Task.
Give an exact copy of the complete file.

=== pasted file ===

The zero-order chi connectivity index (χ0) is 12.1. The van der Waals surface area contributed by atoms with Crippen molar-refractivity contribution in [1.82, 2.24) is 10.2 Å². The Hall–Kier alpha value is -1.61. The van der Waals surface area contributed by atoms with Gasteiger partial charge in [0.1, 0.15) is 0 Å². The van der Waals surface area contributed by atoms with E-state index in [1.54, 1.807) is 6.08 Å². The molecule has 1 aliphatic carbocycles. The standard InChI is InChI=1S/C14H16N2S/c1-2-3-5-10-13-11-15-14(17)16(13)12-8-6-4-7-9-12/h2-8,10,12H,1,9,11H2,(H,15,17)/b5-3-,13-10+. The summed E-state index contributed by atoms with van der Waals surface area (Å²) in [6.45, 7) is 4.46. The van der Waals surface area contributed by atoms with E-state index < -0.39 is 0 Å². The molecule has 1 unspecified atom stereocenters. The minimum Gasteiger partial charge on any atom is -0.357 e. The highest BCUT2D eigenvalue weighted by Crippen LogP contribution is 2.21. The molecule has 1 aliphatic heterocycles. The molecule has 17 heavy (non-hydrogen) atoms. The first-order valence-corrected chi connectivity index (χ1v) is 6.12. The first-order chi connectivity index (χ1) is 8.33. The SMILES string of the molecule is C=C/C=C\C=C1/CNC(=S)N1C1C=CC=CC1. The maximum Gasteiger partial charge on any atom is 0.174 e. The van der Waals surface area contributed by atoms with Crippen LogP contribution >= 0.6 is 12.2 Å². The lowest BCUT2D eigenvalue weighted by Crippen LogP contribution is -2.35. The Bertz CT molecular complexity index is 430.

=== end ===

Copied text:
The zero-order chi connectivity index (χ0) is 12.1. The van der Waals surface area contributed by atoms with Crippen molar-refractivity contribution in [1.82, 2.24) is 10.2 Å². The Hall–Kier alpha value is -1.61. The van der Waals surface area contributed by atoms with Gasteiger partial charge in [0.1, 0.15) is 0 Å². The van der Waals surface area contributed by atoms with E-state index in [1.54, 1.807) is 6.08 Å². The molecule has 1 aliphatic carbocycles. The standard InChI is InChI=1S/C14H16N2S/c1-2-3-5-10-13-11-15-14(17)16(13)12-8-6-4-7-9-12/h2-8,10,12H,1,9,11H2,(H,15,17)/b5-3-,13-10+. The summed E-state index contributed by atoms with van der Waals surface area (Å²) in [6.45, 7) is 4.46. The van der Waals surface area contributed by atoms with E-state index < -0.39 is 0 Å². The molecule has 1 unspecified atom stereocenters. The minimum Gasteiger partial charge on any atom is -0.357 e. The highest BCUT2D eigenvalue weighted by Crippen LogP contribution is 2.21. The molecule has 1 aliphatic heterocycles. The molecule has 17 heavy (non-hydrogen) atoms. The first-order valence-corrected chi connectivity index (χ1v) is 6.12. The first-order chi connectivity index (χ1) is 8.33. The SMILES string of the molecule is C=C/C=C\C=C1/CNC(=S)N1C1C=CC=CC1. The maximum Gasteiger partial charge on any atom is 0.174 e. The van der Waals surface area contributed by atoms with Crippen LogP contribution >= 0.6 is 12.2 Å². The lowest BCUT2D eigenvalue weighted by Crippen LogP contribution is -2.35. The Bertz CT molecular complexity index is 430.